Create a LinkedIn Group

Photo: Erin Ericksonby Erin Erickson, Chicago Chapter Vice President;
Creator of Me Media: Social Media for Non-Techies

This post is adapted from Me Media: Social Media for Non-Techies

Create a LinkedIn Group

If you are part of an association or group that is considering creating an online networking community, consider a LinkedIn Group. (Don’t forget to check out ASBPE’s LinkedIn Group)

A LinkedIn Group is slightly different than a social networking site.

Where as a social networking site will let you customize your content, a LinkedIn Group follows LinkedIn’s formula and templates.

A LinkedIn Group is a great option if you don’t want to have to deal with back-end coding, widget/badge creation, or too much maintenance. Similar to a social networking site, you can provide multiple people with administrative rights (which allows them to decline or approve requests, additions, etc.).

A LinkedIn Group allows you to post articles, feeds, discussions and events. Similar to a social networking site, you can also set your parameters to allow e-mails to be sent if someone poses a question, joins, etc.

Creating a LinkedIn Group is fairly easy:

  • First and foremost, you must be a member of LinkedIn. If you’re a professional anything in this day and age, you should be on LinkedIn. There are dozens of critics of LinkedIn and its relevance, but I wouldn’t listen to them.
  • Consider the current groups available. If there are 17 different groups around kitchen and bath design, do you really want to add another one into the mix? Also consider what your group will provide its members that is different than the other groups.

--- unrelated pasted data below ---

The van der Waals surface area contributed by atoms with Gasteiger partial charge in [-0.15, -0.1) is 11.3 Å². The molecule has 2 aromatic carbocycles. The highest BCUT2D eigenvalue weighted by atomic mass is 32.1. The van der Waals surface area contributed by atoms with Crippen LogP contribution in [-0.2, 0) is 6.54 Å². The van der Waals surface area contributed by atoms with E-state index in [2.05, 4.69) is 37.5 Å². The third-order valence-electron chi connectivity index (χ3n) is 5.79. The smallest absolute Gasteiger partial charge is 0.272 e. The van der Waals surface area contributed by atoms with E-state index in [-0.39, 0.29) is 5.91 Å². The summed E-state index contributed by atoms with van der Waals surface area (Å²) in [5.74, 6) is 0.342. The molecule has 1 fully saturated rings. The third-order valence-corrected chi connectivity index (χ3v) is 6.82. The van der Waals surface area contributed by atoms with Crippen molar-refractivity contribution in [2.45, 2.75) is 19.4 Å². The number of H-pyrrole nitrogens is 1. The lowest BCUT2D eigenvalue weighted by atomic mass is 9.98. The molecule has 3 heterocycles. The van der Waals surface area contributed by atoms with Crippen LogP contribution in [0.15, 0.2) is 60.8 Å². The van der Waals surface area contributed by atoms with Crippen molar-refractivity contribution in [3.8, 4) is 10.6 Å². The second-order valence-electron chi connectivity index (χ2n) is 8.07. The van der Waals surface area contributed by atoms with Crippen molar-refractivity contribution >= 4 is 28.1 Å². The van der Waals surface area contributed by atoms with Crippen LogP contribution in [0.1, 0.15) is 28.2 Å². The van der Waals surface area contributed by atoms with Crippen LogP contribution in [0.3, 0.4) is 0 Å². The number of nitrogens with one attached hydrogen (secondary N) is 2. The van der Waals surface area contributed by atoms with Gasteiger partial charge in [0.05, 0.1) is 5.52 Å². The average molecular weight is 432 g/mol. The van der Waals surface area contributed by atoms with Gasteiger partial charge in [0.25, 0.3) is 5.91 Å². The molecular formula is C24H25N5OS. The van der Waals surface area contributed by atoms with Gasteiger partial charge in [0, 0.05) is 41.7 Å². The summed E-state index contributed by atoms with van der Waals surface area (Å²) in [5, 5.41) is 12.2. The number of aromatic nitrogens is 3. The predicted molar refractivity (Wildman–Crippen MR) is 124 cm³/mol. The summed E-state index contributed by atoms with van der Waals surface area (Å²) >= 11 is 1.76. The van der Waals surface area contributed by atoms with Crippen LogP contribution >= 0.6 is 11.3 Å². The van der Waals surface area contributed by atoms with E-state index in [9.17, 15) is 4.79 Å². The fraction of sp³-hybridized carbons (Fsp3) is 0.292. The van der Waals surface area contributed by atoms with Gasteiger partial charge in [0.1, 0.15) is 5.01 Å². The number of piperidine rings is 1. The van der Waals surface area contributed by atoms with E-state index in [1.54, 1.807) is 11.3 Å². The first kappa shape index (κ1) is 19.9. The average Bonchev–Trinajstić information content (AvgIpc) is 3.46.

• Consider your group name. You may think the Mr. Robotos sounds unique, but LinkedIn has a lot of members. You’ll want to search the Groups Directory to make sure no one else has used the name.
  • Create your Group. Once you’ve figured out your name, click the “Create a Group.”
  • Fill in the Required Information. You’ll be asked to include a Group Logo, Group Name, Group Type and Summary. When writing your summary, it is best to include a brief synopsis of the goals of the group (i.e., a place for members of the journalism community to connect, share best practices, etc.). You’ll need to include your e-mail address or the one of the person who will be the group owner. I am the group owner of several LinkedIn Groups and all that has meant is that I get the requests to join when someone asks. You can also select items such as displaying the group in the groups directory, allowing members to display your group’s logo on their own profile page and/or allowing people to join without asking first.

Depending on your group you may want to require everyone who requests to join be approved by you or other group administrators first. If you’re concerned about competitors or non-desirables infiltrating your group this is a good option. However, if you want an open-door policy, then you’ll want to click on the box to allow anyone to join the group.

Me Media: Social Media for Non-Techies (emediaconsulting.blogspot.com) is a how-to blog geared toward teaching non-technical people how to create, use and manage social media. The blog is written by Erin Erickson, Chicago Chapter Vice President and former print editor who taught herself HTML and social media to in order to work in online media. She is a Senior Web Editor at Putman Media.

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